Nature Notes - July - August 2018
The honey-buzzard is a migratory bird which is very similar in appearance to the common buzzard (which are numerous in the parish). Being in the right place at the right time, Rag, whilst driving out towards Market Drayton in early August, caught site of a buzzard –like bird on the ground in a grassed field. Something in the birds appearance made him stop the car, reverse and get a closer look. The identification features that split the two species were clear, especially when the bird took to flight. The upper-tail was three barred and the head small and similar in profile to a cuckoo. There was also a thick black trailing edge to the wing edges (secondary feathers) that were also narrow where they met the body. Having seen them before Rag was confident this was a honey-buzzard – a raptor that is a rare migrant but that does show up in the county. A fantastic sighting – their name links to the fact that they feed on insects and their larvae, with wasps also being a favoured food source.
Our resident red kite (or is it two now?) continues to be seen by many of us at all sides of the parish. It very often flies in low and gives quite a display. It has been seen being mobbed by buzzards and corvids.
Sally and Roger P continue to see some excellent species in and around their wildlife friendly pond. They have watched an impressive emperor dragonfly emerge from its skin (which I have since learnt is called a exuvia). Roger has a splendid photo of the dragonfly drying its wings next to the skin cast. The dragonfly then flew around the garden feeding on insects and butterflies. Roger and Sally maintain their pond for wildlife and it contains several species of pond weed that hosts much pond life. Last year a female emperor dragonfly would have laid eggs in this pond weed and from these eggs a nymph would have hatched and then lived in the pond – feeding and moulting – and then this year when conditions were right it would have found some vegetation to climb up once it had become accustomed to air. It then emerged slowly from the exuvia. This is quite a life cycle and just shows how important a wildlife pond in the garden, of any size, can be.
Judith and Jeff H have had a new sighting in their garden. Whilst tending to the geraniums on 3rd August a large hovering insect was disturbed – a day-flying hummingbird hawk-moth. This is a visitor from continental Europe during the summer. They mimic the hummingbird so are a delight to watch. Keep your eye out for them, at rest you may not notice them but in flight they have orange-brown hind wings and a chequered body. Have you seen one this year?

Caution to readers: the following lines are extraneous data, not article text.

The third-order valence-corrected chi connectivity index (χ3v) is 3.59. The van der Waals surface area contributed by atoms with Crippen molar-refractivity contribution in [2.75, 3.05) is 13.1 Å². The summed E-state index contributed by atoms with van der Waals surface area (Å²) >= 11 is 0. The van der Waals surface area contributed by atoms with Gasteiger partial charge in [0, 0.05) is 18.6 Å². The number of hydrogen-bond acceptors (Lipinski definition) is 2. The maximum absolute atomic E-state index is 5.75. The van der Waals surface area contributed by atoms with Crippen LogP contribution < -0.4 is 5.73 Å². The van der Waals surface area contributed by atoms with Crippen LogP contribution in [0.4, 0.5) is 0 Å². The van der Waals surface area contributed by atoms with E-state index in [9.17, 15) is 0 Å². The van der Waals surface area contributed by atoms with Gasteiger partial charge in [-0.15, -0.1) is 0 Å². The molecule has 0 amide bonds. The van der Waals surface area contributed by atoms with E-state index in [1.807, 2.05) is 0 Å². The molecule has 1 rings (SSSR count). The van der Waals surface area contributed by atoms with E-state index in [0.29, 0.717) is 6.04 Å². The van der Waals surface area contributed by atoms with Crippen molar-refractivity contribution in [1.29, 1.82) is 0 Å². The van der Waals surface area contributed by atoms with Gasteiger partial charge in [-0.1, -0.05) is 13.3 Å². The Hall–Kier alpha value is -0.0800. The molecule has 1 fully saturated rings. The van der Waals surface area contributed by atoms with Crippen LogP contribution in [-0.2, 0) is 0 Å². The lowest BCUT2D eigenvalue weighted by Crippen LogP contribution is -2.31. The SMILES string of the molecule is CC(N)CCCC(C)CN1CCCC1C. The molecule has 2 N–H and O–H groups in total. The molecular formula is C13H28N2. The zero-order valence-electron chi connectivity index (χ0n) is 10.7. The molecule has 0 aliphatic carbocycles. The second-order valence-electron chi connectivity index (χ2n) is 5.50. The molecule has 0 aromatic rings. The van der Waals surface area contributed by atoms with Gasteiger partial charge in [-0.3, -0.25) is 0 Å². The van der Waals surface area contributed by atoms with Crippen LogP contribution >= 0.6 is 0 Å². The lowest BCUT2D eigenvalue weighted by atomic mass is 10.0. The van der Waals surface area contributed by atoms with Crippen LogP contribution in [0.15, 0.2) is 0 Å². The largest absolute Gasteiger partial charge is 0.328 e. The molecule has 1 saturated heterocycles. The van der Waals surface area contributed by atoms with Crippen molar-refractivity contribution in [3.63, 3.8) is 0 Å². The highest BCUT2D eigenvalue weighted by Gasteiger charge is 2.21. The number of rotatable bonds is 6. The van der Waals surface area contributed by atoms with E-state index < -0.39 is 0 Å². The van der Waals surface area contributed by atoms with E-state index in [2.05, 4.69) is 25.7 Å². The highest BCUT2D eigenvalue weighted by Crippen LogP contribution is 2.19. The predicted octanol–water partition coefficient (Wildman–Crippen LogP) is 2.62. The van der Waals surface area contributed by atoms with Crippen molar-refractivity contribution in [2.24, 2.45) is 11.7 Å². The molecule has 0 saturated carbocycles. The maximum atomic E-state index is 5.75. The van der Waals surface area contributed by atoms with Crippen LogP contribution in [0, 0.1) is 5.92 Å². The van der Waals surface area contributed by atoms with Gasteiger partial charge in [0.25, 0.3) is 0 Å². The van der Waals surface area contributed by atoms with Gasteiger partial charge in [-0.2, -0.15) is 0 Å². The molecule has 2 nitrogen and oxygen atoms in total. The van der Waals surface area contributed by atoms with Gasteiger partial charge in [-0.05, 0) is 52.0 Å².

Ron and Cynthia L at Betton spent an hour watching their summer resident swallows feed four of their second brood in the garden. Ron reports that he soon identified the feeding patterns of the parents and how they worked as a team to ensure no juvenile was left hungry. Once appetites had been sated the parents set about teaching the inexperienced youngsters how to fly. Ron and Cynthia are very fortunate to have swallows return year after to year to the same spot in an outbuilding.
Graham and Alastair N had some late wren fledglings active in the garden on 11th August This is good to hear as wrens suffer a decline in numbers during harsh winters so need to build up their numbers in the summer.
Richard J has reported mammals from his garden in late July. He was brave enough to catch two moles by hand – this was by chance as he came across them (a few hours apart) burrowing along the surface. From their size it appears they were young who had moved from the paternal territory and into their own. They were not harmed. A week later Sue J spotted a weasel (no dark tip to the tail unlike a stoat) crossing the drive in broad daylight. Richard and Sue have never seen a weasel where they live – it didn’t stay long but was great to watch I am sure (they can be viscous little things and will often have a blood stained face).
Anton L over at Betton was pleased to see the jays return to his feeders and has had a pair most days throughout August as well as frequent visits from a hedgehog. Anton has also positioned one of Alastair’s tawny owl boxes on his land with the hope of encouraging a pair in early spring (they are an early breeder as are more effective hunters for mice when they grass is short).
Tom S sent me an unusual photo of around one hundred small black caterpillars in a mass on a communal web (which they spin) on a patch of nettles from a hedgerow past Chapel Lane. These were of the peacock butterfly which feed on the nettles on which female peacocks lay their eggs. Quite a sight. On butterflies – Curly reported some common blue in the village and I have seen comma, peacock and tortoiseshell but only one red admiral – it landed on a chrysanthemum at the cricket club on 25th August.
I have had a report from Paul B that four barn owl chicks are doing well and have been ringed in the parish. This is very positive news. Barn owls continue to be seen at most ends of the parish and I saw one flying late on 24th August out towards Bearstone, its wings flashed white in the headlights. We are fortunate to have a network of wide and tall hedgerows in the area – not only is this great habitat for the owls source of prey but also ensures the birds have to fly ‘up and over’ hedges therefore avoiding any oncoming traffic.
Finally, an interesting report from Graham on Forge Lane. For many years Graham has used bee-hive style wasp traps among the trees in his orchard. These have been particularly effective as the wasps enter via a hole at the bottom and become trapped. Graham has never seen a wasp escape until now when he watched a wasp fly down and out! This is highly unusual as they tend to fall down but not fly down. Graham is hoping this is not a regular occurrence of course!
Thanks for all your conversations and correspondence.